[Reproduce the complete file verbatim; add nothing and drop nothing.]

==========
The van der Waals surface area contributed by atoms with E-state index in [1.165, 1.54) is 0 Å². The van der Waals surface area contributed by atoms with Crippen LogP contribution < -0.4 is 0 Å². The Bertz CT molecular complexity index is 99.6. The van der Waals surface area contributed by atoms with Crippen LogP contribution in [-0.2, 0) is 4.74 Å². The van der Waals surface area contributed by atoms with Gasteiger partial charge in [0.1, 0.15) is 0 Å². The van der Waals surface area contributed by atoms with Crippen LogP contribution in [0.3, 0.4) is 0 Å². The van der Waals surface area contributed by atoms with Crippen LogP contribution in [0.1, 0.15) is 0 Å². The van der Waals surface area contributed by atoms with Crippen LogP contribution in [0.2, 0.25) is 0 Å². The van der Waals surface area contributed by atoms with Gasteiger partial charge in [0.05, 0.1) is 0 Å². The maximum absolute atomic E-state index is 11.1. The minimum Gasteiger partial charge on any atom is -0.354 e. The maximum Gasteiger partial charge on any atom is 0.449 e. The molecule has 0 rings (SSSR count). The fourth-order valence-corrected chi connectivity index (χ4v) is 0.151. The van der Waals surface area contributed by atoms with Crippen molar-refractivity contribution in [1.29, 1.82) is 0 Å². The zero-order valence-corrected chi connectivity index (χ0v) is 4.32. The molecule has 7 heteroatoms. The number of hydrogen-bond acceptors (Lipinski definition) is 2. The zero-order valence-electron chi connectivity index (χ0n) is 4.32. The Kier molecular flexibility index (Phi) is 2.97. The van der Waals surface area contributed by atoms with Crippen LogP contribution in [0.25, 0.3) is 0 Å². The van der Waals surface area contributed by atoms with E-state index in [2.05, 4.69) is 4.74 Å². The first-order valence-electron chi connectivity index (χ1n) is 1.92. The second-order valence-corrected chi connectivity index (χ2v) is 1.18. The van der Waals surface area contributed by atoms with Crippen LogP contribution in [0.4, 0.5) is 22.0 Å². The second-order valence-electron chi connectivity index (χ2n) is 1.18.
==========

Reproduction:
The van der Waals surface area contributed by atoms with E-state index in [1.165, 1.54) is 0 Å². The van der Waals surface area contributed by atoms with Crippen LogP contribution < -0.4 is 0 Å². The Bertz CT molecular complexity index is 99.6. The van der Waals surface area contributed by atoms with Crippen LogP contribution in [-0.2, 0) is 4.74 Å². The van der Waals surface area contributed by atoms with Gasteiger partial charge in [0.1, 0.15) is 0 Å². The van der Waals surface area contributed by atoms with Crippen LogP contribution in [0.3, 0.4) is 0 Å². The van der Waals surface area contributed by atoms with Crippen LogP contribution in [0.1, 0.15) is 0 Å². The van der Waals surface area contributed by atoms with Crippen LogP contribution in [0.2, 0.25) is 0 Å². The van der Waals surface area contributed by atoms with Gasteiger partial charge in [0.05, 0.1) is 0 Å². The maximum absolute atomic E-state index is 11.1. The minimum Gasteiger partial charge on any atom is -0.354 e. The maximum Gasteiger partial charge on any atom is 0.449 e. The molecule has 0 rings (SSSR count). The fourth-order valence-corrected chi connectivity index (χ4v) is 0.151. The van der Waals surface area contributed by atoms with Crippen molar-refractivity contribution in [1.29, 1.82) is 0 Å². The zero-order valence-corrected chi connectivity index (χ0v) is 4.32. The molecule has 7 heteroatoms. The number of hydrogen-bond acceptors (Lipinski definition) is 2. The zero-order valence-electron chi connectivity index (χ0n) is 4.32. The Kier molecular flexibility index (Phi) is 2.97. The van der Waals surface area contributed by atoms with Crippen LogP contribution in [0.25, 0.3) is 0 Å². The van der Waals surface area contributed by atoms with E-state index in [2.05, 4.69) is 4.74 Å². The first-order valence-electron chi connectivity index (χ1n) is 1.92. The second-order valence-corrected chi connectivity index (χ2v) is 1.18. The van der Waals surface area contributed by atoms with Crippen LogP contribution in [0.4, 0.5) is 22.0 Å². The second-order valence-electron chi connectivity index (χ2n) is 1.18.